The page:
Not a diet?
Their materials work hard to convince us that it’s not a diet, but a lifestyle. They’ve got to be joking! You’re given a plan, a number of points, and ways to count foods. And you’re encouraged to have all your points. There is little focus on self -regulation, eating what you need, as just as much as you need, based on your hunger and fullness. How can they not call this a diet?
They do, apparently have a plan that has you listening to your body, but that plan was largely dismissed at this meeting. And to truly be supported in that approach, an approach I completely support, it takes time, and exploration of eating triggers, and stress management tools, and one-on-one guidance.
So here’s the thing. There’s a place for sensible guidelines. These just weren’t so sensible. Adding structure to our day’s intake helps us not get too hungry, and I certainly support regular meals and snacks. And if you are at a place where you mask your hunger (with anything form large volume, low caloric-density items to coffee and diet sodas) than listening to your hunger with be a challenge—for now.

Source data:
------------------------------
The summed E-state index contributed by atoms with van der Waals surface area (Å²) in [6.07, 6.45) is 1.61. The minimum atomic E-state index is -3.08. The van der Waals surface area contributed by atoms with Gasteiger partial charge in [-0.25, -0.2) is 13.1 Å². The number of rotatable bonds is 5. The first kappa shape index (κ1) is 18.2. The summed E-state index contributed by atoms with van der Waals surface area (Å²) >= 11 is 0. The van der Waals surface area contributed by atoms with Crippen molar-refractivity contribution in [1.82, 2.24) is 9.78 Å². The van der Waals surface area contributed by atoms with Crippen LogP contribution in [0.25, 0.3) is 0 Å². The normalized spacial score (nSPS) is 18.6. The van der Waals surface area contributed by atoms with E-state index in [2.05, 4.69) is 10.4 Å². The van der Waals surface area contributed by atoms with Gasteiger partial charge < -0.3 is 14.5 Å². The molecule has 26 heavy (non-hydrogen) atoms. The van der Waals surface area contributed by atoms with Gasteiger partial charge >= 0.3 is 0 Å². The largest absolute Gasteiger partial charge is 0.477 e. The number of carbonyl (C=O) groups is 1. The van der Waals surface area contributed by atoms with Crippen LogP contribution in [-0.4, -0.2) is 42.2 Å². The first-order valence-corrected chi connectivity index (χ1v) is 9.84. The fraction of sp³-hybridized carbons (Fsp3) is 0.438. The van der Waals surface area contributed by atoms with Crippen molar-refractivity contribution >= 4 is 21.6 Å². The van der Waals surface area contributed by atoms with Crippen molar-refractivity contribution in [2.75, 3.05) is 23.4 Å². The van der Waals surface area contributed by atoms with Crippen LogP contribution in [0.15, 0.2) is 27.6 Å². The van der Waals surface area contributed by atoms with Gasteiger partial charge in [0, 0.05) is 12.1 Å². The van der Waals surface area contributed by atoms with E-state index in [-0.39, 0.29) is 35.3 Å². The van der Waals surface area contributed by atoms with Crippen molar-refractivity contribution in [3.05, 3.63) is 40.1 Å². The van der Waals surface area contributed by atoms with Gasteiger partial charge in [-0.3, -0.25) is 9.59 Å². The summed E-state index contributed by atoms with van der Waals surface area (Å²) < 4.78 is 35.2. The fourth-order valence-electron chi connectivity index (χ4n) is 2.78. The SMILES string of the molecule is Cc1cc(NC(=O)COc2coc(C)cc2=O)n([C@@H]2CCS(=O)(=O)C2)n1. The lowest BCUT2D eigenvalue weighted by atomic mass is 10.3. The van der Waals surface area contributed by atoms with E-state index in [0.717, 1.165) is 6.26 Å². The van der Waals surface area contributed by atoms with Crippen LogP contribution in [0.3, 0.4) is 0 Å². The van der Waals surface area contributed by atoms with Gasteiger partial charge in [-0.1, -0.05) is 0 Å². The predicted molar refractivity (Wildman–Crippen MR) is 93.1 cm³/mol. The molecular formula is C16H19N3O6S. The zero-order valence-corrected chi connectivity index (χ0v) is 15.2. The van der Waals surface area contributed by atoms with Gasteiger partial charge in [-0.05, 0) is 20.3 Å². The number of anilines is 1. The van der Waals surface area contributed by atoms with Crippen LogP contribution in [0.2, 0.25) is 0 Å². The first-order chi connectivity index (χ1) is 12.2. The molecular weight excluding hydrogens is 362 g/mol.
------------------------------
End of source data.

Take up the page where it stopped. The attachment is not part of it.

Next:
For those of you who don’t listen to your body’s hunger and deny your needs, a meal plan may have its place—for now. You should re-learn the tools to self manage, to listen to your hunger and your fullness, and trust them. Move out of your head, away from all the rules and information you’ve picked up. Work on becoming mindful—of what you eat and how it tastes. And tune in to what is making you eat—or stopping you from eating, in spite of hunger awareness.
That’s the work we have before us. And counting points isn’t going to resolve it, or improve your relationship with food.
It’s my hope that none of you need a lifetime membership. Let’s work on making changes that can change our relationship with food and our trust in ourselves, to help us for a lifetime.